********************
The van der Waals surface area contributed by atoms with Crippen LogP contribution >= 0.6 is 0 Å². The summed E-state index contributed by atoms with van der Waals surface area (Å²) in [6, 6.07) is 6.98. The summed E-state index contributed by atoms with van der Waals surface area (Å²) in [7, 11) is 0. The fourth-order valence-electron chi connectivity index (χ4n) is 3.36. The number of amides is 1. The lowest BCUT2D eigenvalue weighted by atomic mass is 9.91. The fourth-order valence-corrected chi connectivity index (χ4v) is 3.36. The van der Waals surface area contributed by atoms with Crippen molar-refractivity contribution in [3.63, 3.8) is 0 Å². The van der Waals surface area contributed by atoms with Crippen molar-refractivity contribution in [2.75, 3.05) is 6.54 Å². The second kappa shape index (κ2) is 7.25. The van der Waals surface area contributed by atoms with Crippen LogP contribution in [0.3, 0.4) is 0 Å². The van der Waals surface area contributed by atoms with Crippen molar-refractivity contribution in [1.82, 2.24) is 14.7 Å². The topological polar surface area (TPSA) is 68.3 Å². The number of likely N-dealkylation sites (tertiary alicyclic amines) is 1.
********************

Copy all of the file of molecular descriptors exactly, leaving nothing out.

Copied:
The van der Waals surface area contributed by atoms with Crippen LogP contribution >= 0.6 is 0 Å². The summed E-state index contributed by atoms with van der Waals surface area (Å²) in [6, 6.07) is 6.98. The summed E-state index contributed by atoms with van der Waals surface area (Å²) in [7, 11) is 0. The fourth-order valence-electron chi connectivity index (χ4n) is 3.36. The number of amides is 1. The lowest BCUT2D eigenvalue weighted by atomic mass is 9.91. The fourth-order valence-corrected chi connectivity index (χ4v) is 3.36. The van der Waals surface area contributed by atoms with Crippen molar-refractivity contribution in [3.63, 3.8) is 0 Å². The van der Waals surface area contributed by atoms with Crippen molar-refractivity contribution in [2.75, 3.05) is 6.54 Å². The second kappa shape index (κ2) is 7.25. The van der Waals surface area contributed by atoms with Crippen LogP contribution in [0.3, 0.4) is 0 Å². The van der Waals surface area contributed by atoms with Crippen molar-refractivity contribution in [1.82, 2.24) is 14.7 Å². The topological polar surface area (TPSA) is 68.3 Å². The number of likely N-dealkylation sites (tertiary alicyclic amines) is 1.